The Competition and Markets Authority (CMA) has said that it will uphold its decision to prevent Eurotunnel's owners from running a ferry service between Britain and France.
The watchdog ordered Groupe Eurotunnel to cease its ferry service in June 2013. After a long legal challenge the CMA has stood firm on its decision.
Groupe Eurotunnel had begun offering a Dover-Calais ferry service in 2012 after it purchased three ferries from the now defunct SeaFrance operator.
It was then decided by the Competition Commission that by doing this, Groupe Eurotunnel would be increasing its share of the market to over half, which would have theoretically led to price increases.
"With two of the operators on the Dover–Calais route making substantial losses, it remains our view that the current level of competition on the route is unsustainable and likely to lead to the exit of a competitor," said Alasdair Smith, chairman of the Eurotunnel Remittal Group and CMA panel deputy chair.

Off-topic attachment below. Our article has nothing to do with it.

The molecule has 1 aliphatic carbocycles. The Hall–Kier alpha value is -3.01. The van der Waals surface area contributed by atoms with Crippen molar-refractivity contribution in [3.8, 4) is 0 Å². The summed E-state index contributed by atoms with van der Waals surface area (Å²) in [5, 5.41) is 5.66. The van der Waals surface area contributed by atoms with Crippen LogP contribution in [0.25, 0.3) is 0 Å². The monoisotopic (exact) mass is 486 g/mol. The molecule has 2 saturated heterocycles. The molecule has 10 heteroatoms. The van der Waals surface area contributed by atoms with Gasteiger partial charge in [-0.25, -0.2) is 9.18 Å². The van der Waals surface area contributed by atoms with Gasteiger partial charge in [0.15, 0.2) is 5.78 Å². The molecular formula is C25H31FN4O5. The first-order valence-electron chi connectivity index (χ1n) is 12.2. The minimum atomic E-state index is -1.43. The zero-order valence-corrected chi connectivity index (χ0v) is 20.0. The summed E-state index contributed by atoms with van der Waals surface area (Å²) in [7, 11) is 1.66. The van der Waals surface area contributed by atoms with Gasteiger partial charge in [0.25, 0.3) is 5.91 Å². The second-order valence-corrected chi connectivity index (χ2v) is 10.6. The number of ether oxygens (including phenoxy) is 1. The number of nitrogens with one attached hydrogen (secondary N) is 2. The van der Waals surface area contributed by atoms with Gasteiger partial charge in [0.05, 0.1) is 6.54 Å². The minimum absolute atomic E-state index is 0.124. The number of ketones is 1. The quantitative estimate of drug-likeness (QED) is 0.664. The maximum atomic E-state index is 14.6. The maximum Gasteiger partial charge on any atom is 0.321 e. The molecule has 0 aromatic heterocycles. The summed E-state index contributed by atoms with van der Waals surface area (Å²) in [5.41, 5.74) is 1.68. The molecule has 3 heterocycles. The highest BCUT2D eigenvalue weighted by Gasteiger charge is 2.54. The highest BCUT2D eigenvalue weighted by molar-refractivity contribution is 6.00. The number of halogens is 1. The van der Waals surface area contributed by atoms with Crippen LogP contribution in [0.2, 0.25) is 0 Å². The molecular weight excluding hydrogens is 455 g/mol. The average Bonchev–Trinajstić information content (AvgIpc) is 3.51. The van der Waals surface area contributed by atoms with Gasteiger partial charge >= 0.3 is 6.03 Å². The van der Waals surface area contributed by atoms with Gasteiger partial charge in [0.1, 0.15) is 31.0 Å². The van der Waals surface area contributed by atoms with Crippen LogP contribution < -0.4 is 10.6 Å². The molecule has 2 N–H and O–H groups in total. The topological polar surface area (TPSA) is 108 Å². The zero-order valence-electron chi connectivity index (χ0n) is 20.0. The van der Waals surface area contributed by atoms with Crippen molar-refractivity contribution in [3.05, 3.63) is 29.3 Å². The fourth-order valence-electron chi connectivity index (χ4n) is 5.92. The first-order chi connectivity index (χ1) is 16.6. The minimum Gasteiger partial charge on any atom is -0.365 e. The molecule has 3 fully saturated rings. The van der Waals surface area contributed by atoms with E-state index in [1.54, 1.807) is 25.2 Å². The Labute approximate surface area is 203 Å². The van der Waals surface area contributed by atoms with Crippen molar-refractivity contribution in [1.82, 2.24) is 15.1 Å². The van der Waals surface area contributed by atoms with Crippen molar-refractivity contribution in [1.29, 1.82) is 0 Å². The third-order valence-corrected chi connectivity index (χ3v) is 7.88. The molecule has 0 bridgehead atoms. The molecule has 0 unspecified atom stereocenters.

"That will leave Eurotunnel, which is funding MyFerryLink's current losses, as one of only two ferry operators in addition to owning the competing rail link. Eurotunnel's purchase of the ferries means it now has over half the market and its share will rise further if competitors exit."
Smith added: "In order to reduce disruption and uncertainty for ferry customers, and to enable Eurotunnel to find an independent purchaser for the business if it chooses to sever its links with the ferry operations, there will be a six-month notice period before the ban comes into effect."